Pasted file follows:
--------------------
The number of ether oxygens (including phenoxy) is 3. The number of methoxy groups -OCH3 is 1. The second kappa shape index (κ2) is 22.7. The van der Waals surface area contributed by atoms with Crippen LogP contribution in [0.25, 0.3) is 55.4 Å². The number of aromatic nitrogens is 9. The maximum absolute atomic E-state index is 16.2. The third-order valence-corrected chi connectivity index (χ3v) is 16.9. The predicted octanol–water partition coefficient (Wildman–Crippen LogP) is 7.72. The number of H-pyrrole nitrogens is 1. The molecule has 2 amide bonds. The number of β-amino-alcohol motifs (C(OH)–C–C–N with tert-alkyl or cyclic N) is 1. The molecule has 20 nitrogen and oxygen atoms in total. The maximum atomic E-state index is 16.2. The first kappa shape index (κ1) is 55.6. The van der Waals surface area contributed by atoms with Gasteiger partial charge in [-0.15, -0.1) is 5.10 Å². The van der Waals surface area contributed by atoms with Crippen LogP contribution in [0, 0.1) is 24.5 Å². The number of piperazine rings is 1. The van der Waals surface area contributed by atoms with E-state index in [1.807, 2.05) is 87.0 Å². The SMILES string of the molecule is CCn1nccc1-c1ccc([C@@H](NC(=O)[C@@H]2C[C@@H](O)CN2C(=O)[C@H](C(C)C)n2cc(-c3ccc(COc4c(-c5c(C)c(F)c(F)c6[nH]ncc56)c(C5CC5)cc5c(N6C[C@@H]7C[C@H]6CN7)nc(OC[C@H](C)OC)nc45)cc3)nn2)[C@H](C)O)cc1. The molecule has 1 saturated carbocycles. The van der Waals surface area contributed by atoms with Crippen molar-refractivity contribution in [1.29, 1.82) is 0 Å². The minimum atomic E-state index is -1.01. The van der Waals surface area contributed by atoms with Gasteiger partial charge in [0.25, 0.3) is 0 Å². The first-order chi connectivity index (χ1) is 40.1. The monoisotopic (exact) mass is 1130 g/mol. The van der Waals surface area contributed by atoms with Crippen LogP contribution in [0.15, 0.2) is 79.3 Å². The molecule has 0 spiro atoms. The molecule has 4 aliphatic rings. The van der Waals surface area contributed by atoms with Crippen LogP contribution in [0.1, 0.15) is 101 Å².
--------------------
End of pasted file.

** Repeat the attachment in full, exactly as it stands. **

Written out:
The number of ether oxygens (including phenoxy) is 3. The number of methoxy groups -OCH3 is 1. The second kappa shape index (κ2) is 22.7. The van der Waals surface area contributed by atoms with Crippen LogP contribution in [0.25, 0.3) is 55.4 Å². The number of aromatic nitrogens is 9. The maximum absolute atomic E-state index is 16.2. The third-order valence-corrected chi connectivity index (χ3v) is 16.9. The predicted octanol–water partition coefficient (Wildman–Crippen LogP) is 7.72. The number of H-pyrrole nitrogens is 1. The molecule has 2 amide bonds. The number of β-amino-alcohol motifs (C(OH)–C–C–N with tert-alkyl or cyclic N) is 1. The molecule has 20 nitrogen and oxygen atoms in total. The maximum atomic E-state index is 16.2. The first kappa shape index (κ1) is 55.6. The van der Waals surface area contributed by atoms with Gasteiger partial charge in [-0.15, -0.1) is 5.10 Å². The van der Waals surface area contributed by atoms with Crippen LogP contribution in [0, 0.1) is 24.5 Å². The number of piperazine rings is 1. The van der Waals surface area contributed by atoms with E-state index in [1.807, 2.05) is 87.0 Å². The SMILES string of the molecule is CCn1nccc1-c1ccc([C@@H](NC(=O)[C@@H]2C[C@@H](O)CN2C(=O)[C@H](C(C)C)n2cc(-c3ccc(COc4c(-c5c(C)c(F)c(F)c6[nH]ncc56)c(C5CC5)cc5c(N6C[C@@H]7C[C@H]6CN7)nc(OC[C@H](C)OC)nc45)cc3)nn2)[C@H](C)O)cc1. The molecule has 1 saturated carbocycles. The van der Waals surface area contributed by atoms with Crippen molar-refractivity contribution in [1.29, 1.82) is 0 Å². The minimum atomic E-state index is -1.01. The van der Waals surface area contributed by atoms with Gasteiger partial charge in [0.25, 0.3) is 0 Å². The first-order chi connectivity index (χ1) is 40.1. The monoisotopic (exact) mass is 1130 g/mol. The van der Waals surface area contributed by atoms with Crippen LogP contribution in [0.15, 0.2) is 79.3 Å². The molecule has 0 spiro atoms. The molecule has 4 aliphatic rings. The van der Waals surface area contributed by atoms with Crippen LogP contribution in [0.1, 0.15) is 101 Å².